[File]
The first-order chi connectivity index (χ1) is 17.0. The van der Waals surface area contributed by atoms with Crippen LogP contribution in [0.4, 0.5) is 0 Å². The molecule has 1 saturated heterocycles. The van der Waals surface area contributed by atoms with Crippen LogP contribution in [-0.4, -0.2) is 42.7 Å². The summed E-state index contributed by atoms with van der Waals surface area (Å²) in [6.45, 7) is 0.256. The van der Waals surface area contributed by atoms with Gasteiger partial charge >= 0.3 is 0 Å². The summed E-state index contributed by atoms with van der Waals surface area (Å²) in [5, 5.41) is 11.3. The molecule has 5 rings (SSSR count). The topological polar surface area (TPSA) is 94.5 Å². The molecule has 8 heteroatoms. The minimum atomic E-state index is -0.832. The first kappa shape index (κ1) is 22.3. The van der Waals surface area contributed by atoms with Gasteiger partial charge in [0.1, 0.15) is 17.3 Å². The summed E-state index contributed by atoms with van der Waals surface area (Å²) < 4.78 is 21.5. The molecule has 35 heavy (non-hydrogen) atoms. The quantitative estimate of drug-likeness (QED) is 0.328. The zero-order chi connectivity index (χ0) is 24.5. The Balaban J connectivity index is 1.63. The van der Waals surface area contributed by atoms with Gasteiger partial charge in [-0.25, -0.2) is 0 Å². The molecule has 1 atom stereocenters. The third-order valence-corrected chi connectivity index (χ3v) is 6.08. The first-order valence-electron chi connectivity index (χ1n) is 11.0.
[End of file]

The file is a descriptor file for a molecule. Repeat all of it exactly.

The first-order chi connectivity index (χ1) is 17.0. The van der Waals surface area contributed by atoms with Crippen LogP contribution in [0.4, 0.5) is 0 Å². The molecule has 1 saturated heterocycles. The van der Waals surface area contributed by atoms with Crippen LogP contribution in [-0.4, -0.2) is 42.7 Å². The summed E-state index contributed by atoms with van der Waals surface area (Å²) in [6.45, 7) is 0.256. The van der Waals surface area contributed by atoms with Gasteiger partial charge >= 0.3 is 0 Å². The summed E-state index contributed by atoms with van der Waals surface area (Å²) in [5, 5.41) is 11.3. The molecule has 5 rings (SSSR count). The topological polar surface area (TPSA) is 94.5 Å². The molecule has 8 heteroatoms. The minimum atomic E-state index is -0.832. The first kappa shape index (κ1) is 22.3. The van der Waals surface area contributed by atoms with Gasteiger partial charge in [0.1, 0.15) is 17.3 Å². The summed E-state index contributed by atoms with van der Waals surface area (Å²) < 4.78 is 21.5. The molecule has 35 heavy (non-hydrogen) atoms. The quantitative estimate of drug-likeness (QED) is 0.328. The zero-order chi connectivity index (χ0) is 24.5. The Balaban J connectivity index is 1.63. The van der Waals surface area contributed by atoms with Gasteiger partial charge in [-0.25, -0.2) is 0 Å². The molecule has 1 atom stereocenters. The third-order valence-corrected chi connectivity index (χ3v) is 6.08. The first-order valence-electron chi connectivity index (χ1n) is 11.0.